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Resources for Underrepresented Students and Alumnae Applying to Health Profession Schools

Cindy
Cindy Seltzer, Ed.D., MBA

A crucial topic in healthcare today is how to eliminate inequities in the quality and availability of medical care for ethnic, racial, social, and economic minorities. There is an urgent need to increase both the diversity and cultural competence of our health care workforce.

“I was motivated to fight for environmental justice in my community after hearing about the respiratory illnesses that many children were diagnosed with as a result of the environmental contamination we live with.”

Mellon Mays Undergraduate Fellowship (sophomores and juniors)

Kate Dailinger
Kate Dailinger

The Mellon Mays Undergraduate Fellowship Program (MMUF) was founded to increase diversity among minority faculty scholars in higher education. MMUF supports underrepresented minority students and others who have demonstrated commitment to eradicating racial disparities in academia by encouraging talented students to develop their academic interests, pursue and complete their doctoral training, and thrive in their faculty careers in higher education. With funding from the Andrew W. Mellon Foundation, MMUF undergraduates are able to conduct original undergraduate research in the humanities and social sciences. Campus deadline annually in March

The Susan Rappaport Knafel ’52 Scholarship for Foreign Study or Traveling Fellowship (rising seniors)

Kate Dailinger
Kate Dailinger

Scholarship for Foreign Study – up to $36,000
The scholarship will be awarded to a member of the graduating class who displays a desire for learning and an ability to impart knowledge and judgment to others.  It will fund a year of study at a foreign institution to pursue a specific subject that requires contact with foreign scholars, libraries or other resources.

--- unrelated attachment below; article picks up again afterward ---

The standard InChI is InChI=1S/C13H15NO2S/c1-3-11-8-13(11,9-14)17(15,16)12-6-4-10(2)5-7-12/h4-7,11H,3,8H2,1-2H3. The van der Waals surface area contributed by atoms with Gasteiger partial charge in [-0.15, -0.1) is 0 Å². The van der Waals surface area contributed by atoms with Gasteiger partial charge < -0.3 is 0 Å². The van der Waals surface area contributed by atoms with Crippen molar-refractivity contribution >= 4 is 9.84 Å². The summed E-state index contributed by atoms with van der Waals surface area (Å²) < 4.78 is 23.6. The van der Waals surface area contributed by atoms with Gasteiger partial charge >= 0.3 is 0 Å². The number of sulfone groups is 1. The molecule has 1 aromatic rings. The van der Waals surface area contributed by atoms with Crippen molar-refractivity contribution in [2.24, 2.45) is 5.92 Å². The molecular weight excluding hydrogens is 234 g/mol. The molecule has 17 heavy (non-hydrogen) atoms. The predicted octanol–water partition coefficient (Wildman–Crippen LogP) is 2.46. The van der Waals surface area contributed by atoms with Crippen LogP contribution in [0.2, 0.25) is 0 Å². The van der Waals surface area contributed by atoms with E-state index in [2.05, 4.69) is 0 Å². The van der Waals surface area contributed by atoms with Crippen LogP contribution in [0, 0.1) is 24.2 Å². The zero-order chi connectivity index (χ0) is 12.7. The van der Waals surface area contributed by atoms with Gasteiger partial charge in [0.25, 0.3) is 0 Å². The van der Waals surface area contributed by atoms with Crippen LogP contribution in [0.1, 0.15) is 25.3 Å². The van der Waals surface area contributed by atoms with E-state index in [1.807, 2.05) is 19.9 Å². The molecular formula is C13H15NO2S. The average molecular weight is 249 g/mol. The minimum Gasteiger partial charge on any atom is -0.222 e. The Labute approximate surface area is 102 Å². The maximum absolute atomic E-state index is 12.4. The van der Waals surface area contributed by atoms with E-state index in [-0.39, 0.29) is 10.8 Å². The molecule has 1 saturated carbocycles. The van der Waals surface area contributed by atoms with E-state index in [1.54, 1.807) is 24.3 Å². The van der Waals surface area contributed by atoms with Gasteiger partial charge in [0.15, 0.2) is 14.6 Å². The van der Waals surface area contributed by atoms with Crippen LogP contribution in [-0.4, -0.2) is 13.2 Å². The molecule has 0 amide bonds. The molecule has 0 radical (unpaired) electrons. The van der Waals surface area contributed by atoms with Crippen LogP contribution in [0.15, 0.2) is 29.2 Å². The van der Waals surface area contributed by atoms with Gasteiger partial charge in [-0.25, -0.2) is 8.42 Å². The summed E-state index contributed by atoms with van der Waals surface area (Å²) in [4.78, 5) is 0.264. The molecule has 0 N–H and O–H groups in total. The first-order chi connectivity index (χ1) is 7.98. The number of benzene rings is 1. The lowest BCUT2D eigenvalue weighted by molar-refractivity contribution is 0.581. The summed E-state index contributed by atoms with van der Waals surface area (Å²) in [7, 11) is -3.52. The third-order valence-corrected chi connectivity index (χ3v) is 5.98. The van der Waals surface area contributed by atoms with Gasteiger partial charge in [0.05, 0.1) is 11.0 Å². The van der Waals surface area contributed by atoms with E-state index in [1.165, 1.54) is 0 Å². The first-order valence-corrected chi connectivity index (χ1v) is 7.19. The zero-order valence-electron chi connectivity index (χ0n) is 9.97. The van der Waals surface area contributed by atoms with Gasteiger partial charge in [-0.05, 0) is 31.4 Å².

Traveling Fellowship – up to $36,000
The fellowship will be awarded to a member of the graduating class who displays an interest in and an acceptance of others, and who displays the ethos of a Wellesley education.  It will fund a year of purposeful travel abroad to explore a particular interest with the requirement that the recipient not remain in the same area for more than two months.

Davis Projects for Peace (students)

Kate Dailinger
Kate Dailinger

Created in 2007 by Kathryn Wasserman Davis (Wellesley College '28), the Projects for Peace program offers undergraduates and graduating seniors funding to design a grassroots project for the summer of 2022—anywhere in the world — that promotes peace and addresses the root causes of conflict among parties. Projects may employ innovative techniques for engaging project participants in ways that focus on conflict resolution, reconciliation, building understanding and breaking down barriers that cause conflict, and finding ways to resolve conflict and maintain peace. Any current Wellesley student is eligible to apply. Campus application deadline typically in January.

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